Rabindranath Tagore At Home in Šamorín

THERE ARE events, moments, experiences, and also exhibitions which are hard to share and describe, Daniel Fischer exhibition/installation in the At Home Gallery in Šamorín.

Daniel Fischer's work in the At Home Gallery in ŠamorínDaniel Fischer's work in the At Home Gallery in Šamorín(Source: Sme - Tomáš Benedikovič)

THERE ARE events, moments, experiences, and also exhibitions which are hard to share and describe, Daniel Fischer exhibition/installation in the At Home Gallery in Šamorín.

This gallery in a town lying close to Bratislava was originally an Orthodox synagogue, but “for almost 20 years we have been here”, Csaba Kiss, who manages it, said. The small but impressive space – the interior has been preserved mostly in original form – invites visitors to enter, but the current installation stops and perplexes them. The set of plastic boards with inscriptions seems like a message in Hebrew or Arabic script, but when the curiosity leads them to a small peep-hole made of wire on the side opposite the entrance, a clear message can be read in Slovak.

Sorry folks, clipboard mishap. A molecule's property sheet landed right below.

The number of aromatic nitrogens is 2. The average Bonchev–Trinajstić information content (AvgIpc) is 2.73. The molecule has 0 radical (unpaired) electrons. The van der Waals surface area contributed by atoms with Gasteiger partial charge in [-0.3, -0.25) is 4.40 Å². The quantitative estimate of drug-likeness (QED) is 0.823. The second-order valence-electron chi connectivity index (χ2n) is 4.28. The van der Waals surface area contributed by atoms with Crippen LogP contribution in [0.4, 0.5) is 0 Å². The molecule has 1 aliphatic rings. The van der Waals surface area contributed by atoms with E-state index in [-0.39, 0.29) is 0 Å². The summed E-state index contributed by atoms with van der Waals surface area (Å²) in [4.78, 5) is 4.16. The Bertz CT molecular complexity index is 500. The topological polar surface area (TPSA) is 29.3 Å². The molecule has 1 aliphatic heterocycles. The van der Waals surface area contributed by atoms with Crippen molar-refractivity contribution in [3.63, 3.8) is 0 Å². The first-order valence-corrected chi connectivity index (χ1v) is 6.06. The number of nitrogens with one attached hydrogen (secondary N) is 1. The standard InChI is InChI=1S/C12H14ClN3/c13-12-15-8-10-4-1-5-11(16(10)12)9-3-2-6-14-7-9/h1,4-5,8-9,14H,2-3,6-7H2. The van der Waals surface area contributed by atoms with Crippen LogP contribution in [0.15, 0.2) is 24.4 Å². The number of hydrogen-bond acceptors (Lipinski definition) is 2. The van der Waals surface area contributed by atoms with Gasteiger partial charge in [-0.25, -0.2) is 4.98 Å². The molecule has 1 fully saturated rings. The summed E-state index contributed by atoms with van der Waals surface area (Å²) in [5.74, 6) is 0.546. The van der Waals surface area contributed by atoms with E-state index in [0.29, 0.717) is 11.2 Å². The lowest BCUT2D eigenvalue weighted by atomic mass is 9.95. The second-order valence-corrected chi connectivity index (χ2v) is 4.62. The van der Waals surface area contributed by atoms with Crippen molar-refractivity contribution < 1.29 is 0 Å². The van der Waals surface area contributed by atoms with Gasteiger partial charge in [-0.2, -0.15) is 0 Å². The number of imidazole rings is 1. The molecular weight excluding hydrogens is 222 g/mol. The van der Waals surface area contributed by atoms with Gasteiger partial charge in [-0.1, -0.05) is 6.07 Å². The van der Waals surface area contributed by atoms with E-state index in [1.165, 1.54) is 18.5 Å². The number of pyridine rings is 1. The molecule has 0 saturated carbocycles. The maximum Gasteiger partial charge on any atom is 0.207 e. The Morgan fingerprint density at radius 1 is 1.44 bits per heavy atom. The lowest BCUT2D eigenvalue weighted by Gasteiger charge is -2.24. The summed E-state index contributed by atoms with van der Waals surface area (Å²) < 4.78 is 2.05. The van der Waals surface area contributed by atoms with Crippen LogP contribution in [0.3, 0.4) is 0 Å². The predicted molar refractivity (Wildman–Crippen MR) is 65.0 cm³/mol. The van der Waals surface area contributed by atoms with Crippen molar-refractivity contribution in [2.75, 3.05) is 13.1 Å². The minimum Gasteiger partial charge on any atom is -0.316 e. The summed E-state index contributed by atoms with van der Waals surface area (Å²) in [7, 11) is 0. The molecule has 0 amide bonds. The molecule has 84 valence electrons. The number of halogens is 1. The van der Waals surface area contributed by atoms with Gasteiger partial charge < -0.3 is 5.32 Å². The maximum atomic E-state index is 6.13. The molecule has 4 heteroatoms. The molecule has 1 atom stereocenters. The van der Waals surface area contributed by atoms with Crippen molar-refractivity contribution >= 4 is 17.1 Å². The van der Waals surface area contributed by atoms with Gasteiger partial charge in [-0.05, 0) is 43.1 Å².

This quote from Rabindranath Tagore can be perceived as chaotic grouping of individual installations, but when read through this single point, not only does the quote become clear, but the artwork stands out in its full completeness. Moreover, the plates seem of the same size, although they are in fact quite different.

The quote (Sádhaná ... Realisation of Life) goes: "It is only those who have known that joy expresses itself through law who have learnt to transcend the law. Not that the bonds of law have ceased to exist for them - but that the bonds have become to them as the form of freedom incarnate. The freed soul delights in accepting bonds, and does not seek to evade any of them, for in each does it feel the manifestation of an infinite energy whose joy is in creation."

Fischer, a professor at the Bratislava-based Academy of Fine Arts, has been toying with the idea of the work for some 20 years, according to the Sme daily, and musing on the technicalities of the project for two more years. Ever more dissatisfied with the political, social and especially cultural development of Slovakia, the artist tried to find accurate expression. The result is stunning, not only due to the force of the ideas materialised in words, not only due to its technical complexity and visual artfulness, but also because of its sheer grandiosity and symbiosis between the interesting space breathing with historical atmosphere and the installation “which is most impressive in the dark”, Kiss said.

The exhibition can still be seen until March 9 when a so-called finissage (a farewell de-installation ceremony) takes place. There are no official opening hours, but a visit can be agreed upon (also in English) with Csaba Kiss at 0903/255-681.

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